Sex Roles, Vol. 52, Nos. 5/6, March 2005 (
Are Traditional Gender Role Attitudes Associated With
Risky Sexual Behavior and Condom-related Beliefs?
Cindy L. Shearer,
Shelley J. Hosterman,
Meghan M. Gillen,
and Eva S. Lefkowitz
Traditional gender role attitudes, which emphasize an unequal distribution of power in the
family and stereotypical norms about masculinity, may be associated with unsafe sexual be-
havior and beliefs in young men and women. This study was designed to examine associations
between gender role attitudes including gender-based family role attitudes and masculinity
ideology, sexual behaviors, and condom-related beliefs in a sample of sexually active college
students (N = 154). Family role attitudes were related to risky condom-related beliefs but
not to risky sexual behavior. Masculinity ideology was related to both sexual behaviors and
condom-related beliefs but, in some cases, in a direction opposite to that predicted. These
unexpected ﬁndings and the utility of examining masculinity ideology among women are dis-
KEY WORDS: gender role; sexual risk; condoms; college students.
The college years are a time of exploration dur-
ing which men and women gain experience in many
arenas including romantic and sexual relationships.
They may also be a time when gender, and ideas
about gender, are particularly salient. Young peo-
ple may be exposed to traditional stereotypes in new
domains such as stereotypes about men and women
in dating relationships or gender roles in fraternities
and sororities. In addition, they may be exposed to
more progressive attitudes such as lessons on sexism
in university classes. In this study we sought to de-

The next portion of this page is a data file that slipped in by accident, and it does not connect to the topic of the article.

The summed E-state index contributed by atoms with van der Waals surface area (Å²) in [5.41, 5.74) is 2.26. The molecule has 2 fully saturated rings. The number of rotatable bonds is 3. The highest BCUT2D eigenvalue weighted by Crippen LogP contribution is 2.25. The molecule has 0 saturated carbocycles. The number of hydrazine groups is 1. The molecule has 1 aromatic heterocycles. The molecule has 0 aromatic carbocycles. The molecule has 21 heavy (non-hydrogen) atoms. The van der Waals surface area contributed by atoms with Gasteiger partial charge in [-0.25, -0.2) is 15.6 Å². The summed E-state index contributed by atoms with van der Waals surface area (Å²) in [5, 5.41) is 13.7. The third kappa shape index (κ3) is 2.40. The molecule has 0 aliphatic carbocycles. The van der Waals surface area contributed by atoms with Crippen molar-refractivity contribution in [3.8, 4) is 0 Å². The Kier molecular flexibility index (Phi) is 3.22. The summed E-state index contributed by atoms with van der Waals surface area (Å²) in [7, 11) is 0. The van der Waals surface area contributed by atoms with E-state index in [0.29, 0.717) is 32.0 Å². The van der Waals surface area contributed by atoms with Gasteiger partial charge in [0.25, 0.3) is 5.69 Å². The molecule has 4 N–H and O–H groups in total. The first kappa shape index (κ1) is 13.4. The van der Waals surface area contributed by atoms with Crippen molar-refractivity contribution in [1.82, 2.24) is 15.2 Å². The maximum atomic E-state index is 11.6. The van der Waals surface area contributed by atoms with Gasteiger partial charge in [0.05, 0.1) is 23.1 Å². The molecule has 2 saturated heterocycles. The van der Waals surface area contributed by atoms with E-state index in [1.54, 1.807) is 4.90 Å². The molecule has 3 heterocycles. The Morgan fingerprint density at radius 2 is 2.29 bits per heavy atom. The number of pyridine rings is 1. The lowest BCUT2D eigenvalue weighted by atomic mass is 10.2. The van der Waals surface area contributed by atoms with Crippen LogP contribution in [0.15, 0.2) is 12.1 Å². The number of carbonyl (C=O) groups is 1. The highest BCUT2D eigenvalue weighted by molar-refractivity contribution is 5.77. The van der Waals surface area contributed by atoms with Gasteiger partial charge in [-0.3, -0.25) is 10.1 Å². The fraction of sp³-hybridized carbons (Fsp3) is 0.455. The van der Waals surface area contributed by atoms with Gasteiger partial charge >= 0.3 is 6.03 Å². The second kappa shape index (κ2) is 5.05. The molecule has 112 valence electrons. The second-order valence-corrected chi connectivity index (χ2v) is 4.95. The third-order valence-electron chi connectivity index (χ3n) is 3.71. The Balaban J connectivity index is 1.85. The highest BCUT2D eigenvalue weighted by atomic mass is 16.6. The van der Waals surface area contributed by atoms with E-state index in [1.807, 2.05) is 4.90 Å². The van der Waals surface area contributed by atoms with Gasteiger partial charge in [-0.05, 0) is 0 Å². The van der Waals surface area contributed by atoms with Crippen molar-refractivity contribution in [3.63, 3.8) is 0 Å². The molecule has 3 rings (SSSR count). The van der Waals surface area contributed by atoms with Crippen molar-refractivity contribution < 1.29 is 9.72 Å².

scribe college students’ gender role attitudes and to
examine the associations between these attitudes and
risky sexual behavior and condom-related beliefs.
An earlier version of this paper was presented at the 2002
Biennial Meeting of the Society for Research on Adolescence,
New Orleans, Louisiana.
The Pennsylvania State University, University Park,
Lehigh University, Bethlehem, Pennsylvania.
To whom correspondence should be addressed at Department
of Human Development and Family Studies, S-113 Henderson
Building, Penn State University, University Park, Pennsylvania
16802; e-mail: firstname.lastname@example.org.
Sexual Behavior and Beliefs of College Students
Understanding sexual risk and its correlates in
college samples is important for a number of rea-
sons. First, rates of sexual behavior among college
students are higher than among high school students
(National Center for Health Statistics, 2000). Indeed,
some have described the college years as a time
of exploration with regard to sexual behavior (e.g.,
Arnett, 1992). This exploration frequently includes
risky behavior (Lewis, Malow, & Ireland, 1997).
A number of studies have documented high rates
of sexual activity (e.g., McCormack, Anderton, &
Barbiari, 1993) and low rates of condom use among
college students (Cerwonka, Isbell, & Hansen,
2000; Mahoney, Thombs, & Ford, 1995). Beckman,
Harvey, and Tierksy (1996) found that less than one-
half of college students consistently used condoms.
There is evidence, in fact, that condom use actu-
ally declines during this stage of the life course. In a
study of data from the National Survey of Adolescent
Males, Ku, Sonenstein, and Pleck (1993) found that
levels of sexual activity increased, whereas rates of
condom use decreased, as men aged. Thus, it seems
that the college years may be a time of particularly
2005 Springer Science+Business Media, Inc.